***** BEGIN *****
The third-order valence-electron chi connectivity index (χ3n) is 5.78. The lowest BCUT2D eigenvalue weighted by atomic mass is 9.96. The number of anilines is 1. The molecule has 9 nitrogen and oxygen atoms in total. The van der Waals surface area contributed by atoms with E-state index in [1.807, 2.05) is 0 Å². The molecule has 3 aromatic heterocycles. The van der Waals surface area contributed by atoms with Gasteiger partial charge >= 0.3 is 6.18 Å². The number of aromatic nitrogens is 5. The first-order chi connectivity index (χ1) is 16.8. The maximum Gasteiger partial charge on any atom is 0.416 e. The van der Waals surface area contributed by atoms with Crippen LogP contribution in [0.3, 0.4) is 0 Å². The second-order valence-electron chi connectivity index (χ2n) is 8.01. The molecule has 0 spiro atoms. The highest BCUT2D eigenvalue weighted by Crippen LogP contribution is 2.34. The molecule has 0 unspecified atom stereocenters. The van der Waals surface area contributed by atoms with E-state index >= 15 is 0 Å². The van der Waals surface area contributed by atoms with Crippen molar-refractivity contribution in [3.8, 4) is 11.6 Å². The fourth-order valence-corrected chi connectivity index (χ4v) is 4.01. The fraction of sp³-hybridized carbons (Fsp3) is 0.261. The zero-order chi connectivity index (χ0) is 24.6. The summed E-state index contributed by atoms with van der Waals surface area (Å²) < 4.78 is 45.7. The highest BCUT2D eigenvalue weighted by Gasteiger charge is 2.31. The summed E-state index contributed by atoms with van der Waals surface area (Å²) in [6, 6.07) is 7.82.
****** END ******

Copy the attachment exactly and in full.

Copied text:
The third-order valence-electron chi connectivity index (χ3n) is 5.78. The lowest BCUT2D eigenvalue weighted by atomic mass is 9.96. The number of anilines is 1. The molecule has 9 nitrogen and oxygen atoms in total. The van der Waals surface area contributed by atoms with E-state index in [1.807, 2.05) is 0 Å². The molecule has 3 aromatic heterocycles. The van der Waals surface area contributed by atoms with Gasteiger partial charge >= 0.3 is 6.18 Å². The number of aromatic nitrogens is 5. The first-order chi connectivity index (χ1) is 16.8. The maximum Gasteiger partial charge on any atom is 0.416 e. The van der Waals surface area contributed by atoms with Crippen LogP contribution in [0.3, 0.4) is 0 Å². The second-order valence-electron chi connectivity index (χ2n) is 8.01. The molecule has 0 spiro atoms. The highest BCUT2D eigenvalue weighted by Crippen LogP contribution is 2.34. The molecule has 0 unspecified atom stereocenters. The van der Waals surface area contributed by atoms with E-state index >= 15 is 0 Å². The van der Waals surface area contributed by atoms with Crippen molar-refractivity contribution in [3.8, 4) is 11.6 Å². The fourth-order valence-corrected chi connectivity index (χ4v) is 4.01. The fraction of sp³-hybridized carbons (Fsp3) is 0.261. The zero-order chi connectivity index (χ0) is 24.6. The summed E-state index contributed by atoms with van der Waals surface area (Å²) < 4.78 is 45.7. The highest BCUT2D eigenvalue weighted by Gasteiger charge is 2.31. The summed E-state index contributed by atoms with van der Waals surface area (Å²) in [6, 6.07) is 7.82.